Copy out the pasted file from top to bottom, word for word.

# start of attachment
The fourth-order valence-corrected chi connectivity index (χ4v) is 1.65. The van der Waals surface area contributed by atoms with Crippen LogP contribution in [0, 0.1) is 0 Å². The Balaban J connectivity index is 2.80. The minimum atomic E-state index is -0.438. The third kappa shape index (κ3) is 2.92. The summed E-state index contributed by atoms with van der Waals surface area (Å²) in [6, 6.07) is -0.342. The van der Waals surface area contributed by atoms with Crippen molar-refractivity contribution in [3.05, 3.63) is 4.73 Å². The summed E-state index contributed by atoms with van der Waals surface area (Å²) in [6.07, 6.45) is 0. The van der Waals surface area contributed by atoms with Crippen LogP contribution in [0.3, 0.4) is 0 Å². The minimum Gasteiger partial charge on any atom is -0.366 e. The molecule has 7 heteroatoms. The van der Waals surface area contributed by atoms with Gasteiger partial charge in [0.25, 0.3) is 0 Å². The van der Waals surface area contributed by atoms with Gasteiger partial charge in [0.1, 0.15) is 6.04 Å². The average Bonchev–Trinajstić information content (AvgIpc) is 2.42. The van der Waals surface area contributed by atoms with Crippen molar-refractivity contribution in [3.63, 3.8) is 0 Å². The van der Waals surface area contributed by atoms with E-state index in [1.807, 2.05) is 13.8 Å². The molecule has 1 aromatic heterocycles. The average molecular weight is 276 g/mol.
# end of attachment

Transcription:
The fourth-order valence-corrected chi connectivity index (χ4v) is 1.65. The van der Waals surface area contributed by atoms with Crippen LogP contribution in [0, 0.1) is 0 Å². The Balaban J connectivity index is 2.80. The minimum atomic E-state index is -0.438. The third kappa shape index (κ3) is 2.92. The summed E-state index contributed by atoms with van der Waals surface area (Å²) in [6, 6.07) is -0.342. The van der Waals surface area contributed by atoms with Crippen molar-refractivity contribution in [3.05, 3.63) is 4.73 Å². The summed E-state index contributed by atoms with van der Waals surface area (Å²) in [6.07, 6.45) is 0. The van der Waals surface area contributed by atoms with Crippen LogP contribution in [0.3, 0.4) is 0 Å². The minimum Gasteiger partial charge on any atom is -0.366 e. The molecule has 7 heteroatoms. The van der Waals surface area contributed by atoms with Gasteiger partial charge in [0.25, 0.3) is 0 Å². The van der Waals surface area contributed by atoms with Gasteiger partial charge in [0.1, 0.15) is 6.04 Å². The average Bonchev–Trinajstić information content (AvgIpc) is 2.42. The van der Waals surface area contributed by atoms with Crippen molar-refractivity contribution in [3.63, 3.8) is 0 Å². The van der Waals surface area contributed by atoms with E-state index in [1.807, 2.05) is 13.8 Å². The molecule has 1 aromatic heterocycles. The average molecular weight is 276 g/mol.